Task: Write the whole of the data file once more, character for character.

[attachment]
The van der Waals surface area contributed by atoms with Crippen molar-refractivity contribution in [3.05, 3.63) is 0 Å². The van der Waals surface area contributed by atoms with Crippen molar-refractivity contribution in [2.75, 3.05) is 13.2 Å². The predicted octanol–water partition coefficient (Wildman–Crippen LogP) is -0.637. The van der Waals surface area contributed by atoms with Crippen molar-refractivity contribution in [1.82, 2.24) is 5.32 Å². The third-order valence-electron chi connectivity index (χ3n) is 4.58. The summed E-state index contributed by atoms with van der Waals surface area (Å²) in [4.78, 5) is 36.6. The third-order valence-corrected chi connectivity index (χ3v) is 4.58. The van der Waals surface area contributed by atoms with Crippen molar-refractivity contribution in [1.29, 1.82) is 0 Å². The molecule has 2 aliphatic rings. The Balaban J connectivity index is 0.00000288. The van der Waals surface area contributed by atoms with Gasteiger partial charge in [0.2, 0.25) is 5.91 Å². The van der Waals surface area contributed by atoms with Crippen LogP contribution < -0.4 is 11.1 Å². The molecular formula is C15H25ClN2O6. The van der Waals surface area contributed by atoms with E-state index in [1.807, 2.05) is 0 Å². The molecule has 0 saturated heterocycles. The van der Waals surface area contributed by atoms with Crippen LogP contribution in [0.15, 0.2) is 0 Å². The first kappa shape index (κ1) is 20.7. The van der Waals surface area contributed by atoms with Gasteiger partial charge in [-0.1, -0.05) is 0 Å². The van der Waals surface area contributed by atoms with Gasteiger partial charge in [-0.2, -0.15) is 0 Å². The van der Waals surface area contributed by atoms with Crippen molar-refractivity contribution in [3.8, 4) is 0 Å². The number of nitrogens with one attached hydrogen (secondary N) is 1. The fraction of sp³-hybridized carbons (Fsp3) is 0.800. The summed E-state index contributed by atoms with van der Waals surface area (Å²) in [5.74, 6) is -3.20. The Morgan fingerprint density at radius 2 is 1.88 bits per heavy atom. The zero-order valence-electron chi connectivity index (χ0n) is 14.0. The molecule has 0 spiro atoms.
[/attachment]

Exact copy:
The van der Waals surface area contributed by atoms with Crippen molar-refractivity contribution in [3.05, 3.63) is 0 Å². The van der Waals surface area contributed by atoms with Crippen molar-refractivity contribution in [2.75, 3.05) is 13.2 Å². The predicted octanol–water partition coefficient (Wildman–Crippen LogP) is -0.637. The van der Waals surface area contributed by atoms with Crippen molar-refractivity contribution in [1.82, 2.24) is 5.32 Å². The third-order valence-electron chi connectivity index (χ3n) is 4.58. The summed E-state index contributed by atoms with van der Waals surface area (Å²) in [4.78, 5) is 36.6. The third-order valence-corrected chi connectivity index (χ3v) is 4.58. The van der Waals surface area contributed by atoms with Crippen molar-refractivity contribution in [1.29, 1.82) is 0 Å². The molecule has 2 aliphatic rings. The Balaban J connectivity index is 0.00000288. The van der Waals surface area contributed by atoms with Gasteiger partial charge in [0.2, 0.25) is 5.91 Å². The van der Waals surface area contributed by atoms with Crippen LogP contribution < -0.4 is 11.1 Å². The molecular formula is C15H25ClN2O6. The van der Waals surface area contributed by atoms with E-state index in [1.807, 2.05) is 0 Å². The molecule has 0 saturated heterocycles. The van der Waals surface area contributed by atoms with Crippen LogP contribution in [0.15, 0.2) is 0 Å². The first kappa shape index (κ1) is 20.7. The van der Waals surface area contributed by atoms with Gasteiger partial charge in [-0.1, -0.05) is 0 Å². The van der Waals surface area contributed by atoms with Gasteiger partial charge in [-0.2, -0.15) is 0 Å². The van der Waals surface area contributed by atoms with Crippen molar-refractivity contribution in [3.8, 4) is 0 Å². The number of nitrogens with one attached hydrogen (secondary N) is 1. The fraction of sp³-hybridized carbons (Fsp3) is 0.800. The summed E-state index contributed by atoms with van der Waals surface area (Å²) in [5.74, 6) is -3.20. The Morgan fingerprint density at radius 2 is 1.88 bits per heavy atom. The zero-order valence-electron chi connectivity index (χ0n) is 14.0. The molecule has 0 spiro atoms.